As noted by Breggin, studies have repeatedly shown antide-

pressants work no better than placebo for mild to moderate depression. Two meta-analyses have also demonstrated that when both published and unpublished trials are included, the placebo response accounts for a whopping 82% of the beneficial response to antidepressants. Most recently, a 2017 systematic review with meta-analysis

and trial sequential analysis of 131 placebo-controlled studies found that “all trials were at high risk of bias and the clinical significance seems questionable. SSRIs significantly increase the risk of both serious and non-serious adverse events. The potential small beneficial effects seem to be outweighed

by harmful effects.” None of the trials, even when reporting a positive result, met the threshold for clinical significance of 3 points on the depression score.

Are You Just Scared or Living in Fear? As explained in my recent article, “You Can Control Fear,”

there’s a difference between being scared and being fearful. Right now, the whole world is holding its proverbial breath in anticipa- tion for what might come next. It’s easy to feel fearful, consider- ing the daily barrage of bad news. However, understanding the difference between being scared

and living in fear can be very helpful, as fear has a paralyzing effect while being scared primarily heightens alertness. Novel threats raise a person's level of anxiety to a greater

degree than familiar threats, even when they have the same or similar consequences. This is thought to be related to activity in your amygdala, which processes emotions. The authors of a 2013 study found that activity in the amyg-

dala increased when participants were shown images of unfa- miliar flowers and snakes, while images of familiar natural objects did not. Ryan Holiday, author of 10 books, including “The Daily Stoic” and “The Obstacle Is the Way,” writes:

“Being afraid? That’s not fight or flight. That’s paralysis. That only makes things worse. Especially right now. Especially in a world that requires solutions to the many problems we face.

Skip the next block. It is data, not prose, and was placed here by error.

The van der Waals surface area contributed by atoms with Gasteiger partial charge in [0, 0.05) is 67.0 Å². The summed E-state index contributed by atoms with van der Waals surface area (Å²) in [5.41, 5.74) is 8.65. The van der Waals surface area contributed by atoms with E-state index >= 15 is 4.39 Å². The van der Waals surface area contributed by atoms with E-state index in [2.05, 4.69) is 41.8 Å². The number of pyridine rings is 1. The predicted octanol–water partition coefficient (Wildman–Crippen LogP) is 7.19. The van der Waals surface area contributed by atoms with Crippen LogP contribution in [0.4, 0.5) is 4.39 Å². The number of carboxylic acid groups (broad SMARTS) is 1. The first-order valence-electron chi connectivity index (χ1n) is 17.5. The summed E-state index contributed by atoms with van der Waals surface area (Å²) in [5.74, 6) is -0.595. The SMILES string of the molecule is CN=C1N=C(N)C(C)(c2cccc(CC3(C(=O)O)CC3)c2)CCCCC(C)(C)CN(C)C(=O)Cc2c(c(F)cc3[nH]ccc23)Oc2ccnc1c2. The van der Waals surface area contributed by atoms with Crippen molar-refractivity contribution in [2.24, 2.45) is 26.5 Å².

They’re certainly not going to solve themselves. And inaction (or the wrong action) may make them worse, it might put you in even more danger. An inability to learn, adapt, to embrace change will too.”

Knowledge and Preparation Boost Courage While fleeting feelings of concern are expected when faced

with new experiences, when such feelings are allowed to con- tinuously dominate, paralysis can set in. To thrive in times of great uncertainty and fear, Holiday stresses the importance of training, education and preparation, which are the foundation of courage. The difference between being fearful and being scared is

that fear paralyzes your ability to evaluate what's happening and make decisions. But preparation and information help you to make decisions and act, even when you're scared. This is the definition of courage — taking action despite being scared. Preparation begins with understanding the long-term con-

sequences of fear and panic to your health — and realizing these health conditions are neither inevitable nor necessary to your survival. There are several strategies you can use to reduce fear and

find your courage. It is important to begin with the understanding that feelings do not have a life of their own. In other words, feel- ings are generated. Your feelings change depending upon your circumstances and your thoughts. Watching a funny movie may trigger laughter and feelings

of happiness. Watching a sad movie brings many to tears. Read- ing the headlines during an epidemic or pandemic can trigger fear. There’s an unknown factor in the situation. You may not have control over the news media, but you do have control over your thoughts and your health. In other words, your thoughts engen- der feelings.

Consider a Media Diet While You Prepare for the Future One of the strategies you can use to reduce fear is to change

the way you think about things. Yes, we’re dealing with many unknowns right now, but focusing on planning and preparation

Robinhood Integrative Health Bruce Lantelme, MD

Weston “Wiggy” Saunders, MD Elizabeth Bozeman, MD

Kelly Carpenter, NP-C • Christen Duke, NP-C Jenny Addison FNP-C • Gina Davis, FNP-C • Daniel Lackey, FNP-C 336.768.3335 www.

3288 Robinhood Road, Suite 202 • Winston-Salem, NC 217106 8

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